The death penalty for rape is ineffectual

Columnist  | Ashley Tellis

Opinion, Columnists

Latika Vashist has argued compellingly for the need for forgiveness in these pages.

Mukesh Singh and the others have had no counselling, no working with facing what they did and Asha Devi only wants them dead.

In the small window between the mercy petition and the seemingly inevitable moment of the hanging of the rapists for which everyone from Arvind Kejriwal to Asha Devi (the victim’s mother) cannot seem to wait, in this nation of bayers for blood, perhaps it is too much to ask ourselves to reflect a little.

Even if you are not convinced by the sheer ineffectuality of the death penalty in stopping structural crimes like rape (despite the overwhelming evidence) or are controlled by the inability to think at all, and, therefore, rely, like my ex-neighbour does, on YouTube videos that tell her that the juvenile, who, she insists, was the most brutal of the rapists (never mind the absurdity of setting up such a scale) is enjoying life in a hotel in South India and will commit rape again and even if you, like she, forgets her religion (she’s Christian) and says it is okay to kill them because they killed the victim, perhaps you could ask of yourself some of the questions I asked her.

She has been a victim of domestic violence for decades. I asked her why she did not hit her husband back as she believes in tit for tat justice. Perhaps you could ask yourself whether you would accept being done to you what you routinely do to others, from everyday to egregious forms of violence? Is justice doing to others what has been done to you or vice versa? So do you need to become a rapist if you have been raped or someone you love has been raped?

Latika Vashist has argued compellingly for the need for forgiveness in these pages. But she moves too quickly from the moment where the mothers met in court to the law’s inability to deal with it. I think we should return to that moment and stay with it.

Rebecca Godfrey in her book Under The Bridge tracks the story of the murder of Reena Virk, a young teenaged girl in Canada’s British Columbia, at the hands of a gang, but, more importantly, the path toward restorative justice for one of the murderers, Warren Glowatski, with the parents of the victim.

The mother of the victim, Suman Virk, unlike Asha Devi, faced at least one murderer of her daughter and worked toward his restoration. The second murderer, a woman, Kelly Ellard, refused that process, refused to take responsibility and is still in jail.

Canada, like Britain, has a system where a team (of doctors, psychologists, social workers) works with people who have committed crimes, especially as young people (Kelly was 14 when she murdered Virk). Kelly has shown great improvement over the years. She may well reach a stage where she understands the gravity of what she has done and takes responsibility for it.

So the second question I asked my neighbour (and would like to ask Mr Kejriwal) is what is the better outcome? A man on parole who has confronted his crime, taken responsibility and worked with his victim’s family to restore himself and them or a woman who does not take responsibility and denies her crime? Or is a dead body the best?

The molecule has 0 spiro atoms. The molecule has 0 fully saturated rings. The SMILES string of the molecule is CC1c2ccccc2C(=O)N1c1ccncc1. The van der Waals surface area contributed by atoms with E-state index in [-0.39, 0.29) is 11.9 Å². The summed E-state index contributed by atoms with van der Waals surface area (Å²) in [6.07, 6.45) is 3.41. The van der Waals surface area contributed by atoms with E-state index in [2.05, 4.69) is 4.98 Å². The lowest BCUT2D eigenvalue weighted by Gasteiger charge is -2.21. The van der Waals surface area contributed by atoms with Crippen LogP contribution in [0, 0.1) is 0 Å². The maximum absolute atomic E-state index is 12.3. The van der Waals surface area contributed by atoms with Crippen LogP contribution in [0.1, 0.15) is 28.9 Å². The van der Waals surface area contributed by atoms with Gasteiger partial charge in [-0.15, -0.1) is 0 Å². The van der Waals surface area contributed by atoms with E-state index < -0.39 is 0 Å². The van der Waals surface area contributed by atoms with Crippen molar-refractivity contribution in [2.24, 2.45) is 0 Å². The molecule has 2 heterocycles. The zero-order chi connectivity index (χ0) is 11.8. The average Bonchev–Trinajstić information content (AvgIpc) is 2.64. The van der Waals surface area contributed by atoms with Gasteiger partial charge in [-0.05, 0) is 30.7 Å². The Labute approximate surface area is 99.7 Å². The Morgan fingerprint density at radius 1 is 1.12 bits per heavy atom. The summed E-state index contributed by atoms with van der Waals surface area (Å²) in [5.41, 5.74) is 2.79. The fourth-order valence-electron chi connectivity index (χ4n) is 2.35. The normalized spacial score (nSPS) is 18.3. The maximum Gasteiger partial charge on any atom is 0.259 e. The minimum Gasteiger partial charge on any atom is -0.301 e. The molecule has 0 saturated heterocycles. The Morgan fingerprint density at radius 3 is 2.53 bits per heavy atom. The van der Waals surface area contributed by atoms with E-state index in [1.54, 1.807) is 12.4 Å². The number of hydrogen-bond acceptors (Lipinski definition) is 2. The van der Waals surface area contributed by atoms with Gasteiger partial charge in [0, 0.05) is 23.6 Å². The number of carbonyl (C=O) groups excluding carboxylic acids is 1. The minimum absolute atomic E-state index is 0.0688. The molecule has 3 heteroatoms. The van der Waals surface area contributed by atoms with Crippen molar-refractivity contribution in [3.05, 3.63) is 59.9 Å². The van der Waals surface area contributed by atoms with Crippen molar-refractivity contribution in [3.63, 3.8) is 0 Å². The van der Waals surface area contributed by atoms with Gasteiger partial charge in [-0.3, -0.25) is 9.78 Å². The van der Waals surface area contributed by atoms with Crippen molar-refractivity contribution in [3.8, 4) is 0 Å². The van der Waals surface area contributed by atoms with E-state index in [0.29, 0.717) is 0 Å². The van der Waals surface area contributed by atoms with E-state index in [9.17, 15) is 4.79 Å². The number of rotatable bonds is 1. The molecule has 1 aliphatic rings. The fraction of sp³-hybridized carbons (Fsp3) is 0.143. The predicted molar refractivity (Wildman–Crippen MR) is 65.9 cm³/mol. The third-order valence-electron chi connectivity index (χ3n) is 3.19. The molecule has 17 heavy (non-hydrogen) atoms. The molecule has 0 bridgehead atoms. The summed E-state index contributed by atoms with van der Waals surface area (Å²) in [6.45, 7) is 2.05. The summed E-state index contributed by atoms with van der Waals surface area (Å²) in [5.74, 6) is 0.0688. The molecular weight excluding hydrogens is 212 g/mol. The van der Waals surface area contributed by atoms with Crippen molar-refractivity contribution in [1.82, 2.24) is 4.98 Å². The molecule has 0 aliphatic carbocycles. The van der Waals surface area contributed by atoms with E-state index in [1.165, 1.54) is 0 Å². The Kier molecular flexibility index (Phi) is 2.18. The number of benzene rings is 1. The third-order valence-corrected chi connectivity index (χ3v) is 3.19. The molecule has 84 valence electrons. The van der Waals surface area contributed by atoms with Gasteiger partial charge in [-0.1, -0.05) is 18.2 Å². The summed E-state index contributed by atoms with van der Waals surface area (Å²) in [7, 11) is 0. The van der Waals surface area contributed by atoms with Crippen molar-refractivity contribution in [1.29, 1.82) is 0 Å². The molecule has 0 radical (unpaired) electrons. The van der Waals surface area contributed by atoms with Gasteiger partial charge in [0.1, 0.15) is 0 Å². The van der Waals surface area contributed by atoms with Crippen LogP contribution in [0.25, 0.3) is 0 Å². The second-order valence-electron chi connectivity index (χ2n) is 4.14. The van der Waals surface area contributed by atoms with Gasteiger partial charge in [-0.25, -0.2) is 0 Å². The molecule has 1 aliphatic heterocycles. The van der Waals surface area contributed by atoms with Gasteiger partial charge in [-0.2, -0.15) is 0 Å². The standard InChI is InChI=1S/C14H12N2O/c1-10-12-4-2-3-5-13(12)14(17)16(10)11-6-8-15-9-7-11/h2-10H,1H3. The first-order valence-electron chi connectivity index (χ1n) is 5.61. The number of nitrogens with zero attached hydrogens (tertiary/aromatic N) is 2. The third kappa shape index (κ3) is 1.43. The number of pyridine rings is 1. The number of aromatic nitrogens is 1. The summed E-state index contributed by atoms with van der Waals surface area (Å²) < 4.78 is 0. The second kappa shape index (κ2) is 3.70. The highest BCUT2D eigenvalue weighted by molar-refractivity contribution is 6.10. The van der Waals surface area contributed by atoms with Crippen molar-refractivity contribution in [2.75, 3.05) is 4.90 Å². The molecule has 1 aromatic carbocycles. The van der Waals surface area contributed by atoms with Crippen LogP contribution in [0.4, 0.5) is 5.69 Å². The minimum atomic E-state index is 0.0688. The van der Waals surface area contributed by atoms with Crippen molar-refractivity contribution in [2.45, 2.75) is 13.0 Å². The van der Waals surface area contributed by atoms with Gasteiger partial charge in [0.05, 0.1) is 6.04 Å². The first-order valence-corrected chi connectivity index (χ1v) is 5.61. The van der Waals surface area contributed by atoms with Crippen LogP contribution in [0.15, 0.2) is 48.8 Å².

Mukesh Singh and the others have had no counselling, no working with facing what they did and Asha Devi only wants them dead. Singh’s mother only wants him alive. Both women are locked in their respective positions: one nurturing revenge, like a holy plant; the other holding on to the idea of her son’s life and nothing else.

This is a failure of much more than the legal system. This is a failure of a system that has no respect for psychologists, for social workers, for the need to work with pain, suffering and difficulty with empathy and a restorative impulse. Both the rapists and both mothers needed counselling over the years. No one provided it.

No one says this is easy. Suman Virk, for all her compassion with Warren, found it difficult to accept how the Parole Board treated Kelly. She thought they were giving her too much of a good time (Kelly was allowed a conjugal visit with her boyfriend; she subsequently had a child in jail and was allowed more and more outside visits on parole). So, my third question to my neighbour was: why does her husband show no remorse? Why has he never apologised? Why did he hit her again recently?

We saw people berating Mukesh Singh for showing no remorse in Leslee Udwin’s India’s Daughter. This showed no actual sense of his locked-down, doctored (by right-wing lawyers whom we saw in the film) and damaged responses, his silence as the list of the victim’s injuries were read out to him. No, my neighbour said, her husband did have remorse. He has changed for the better, stopped drinking. “You have no idea how he was,” she said.

Do we allow for the fact of people changing? Do we allow for human development?

Which led me to my last question. Did not people pity her for her alcoholic husband? Dub her South Indian? Dismiss her problems as endemic to Christians? So why was she repeating these othering moves with the rapists?

It is easy to think the worst about people we do not know. People from another class, caste, religion, gender, social background. However, the framework of masculinity that the rapists share is not very different from Indian hegemonic masculinity across class, caste, religion and region. To shove it on to the bodies of these working class, lower caste men is convenient. To want them dead is a way to flush down what is uncomfortable knowledge about ourselves.

Hanging them is not just a way to eradicate them, it is a way to eradicate our complicity in their crime through screaming for another crime. Or asking for it placidly and unthinkingly as Arvind Kejriwal did.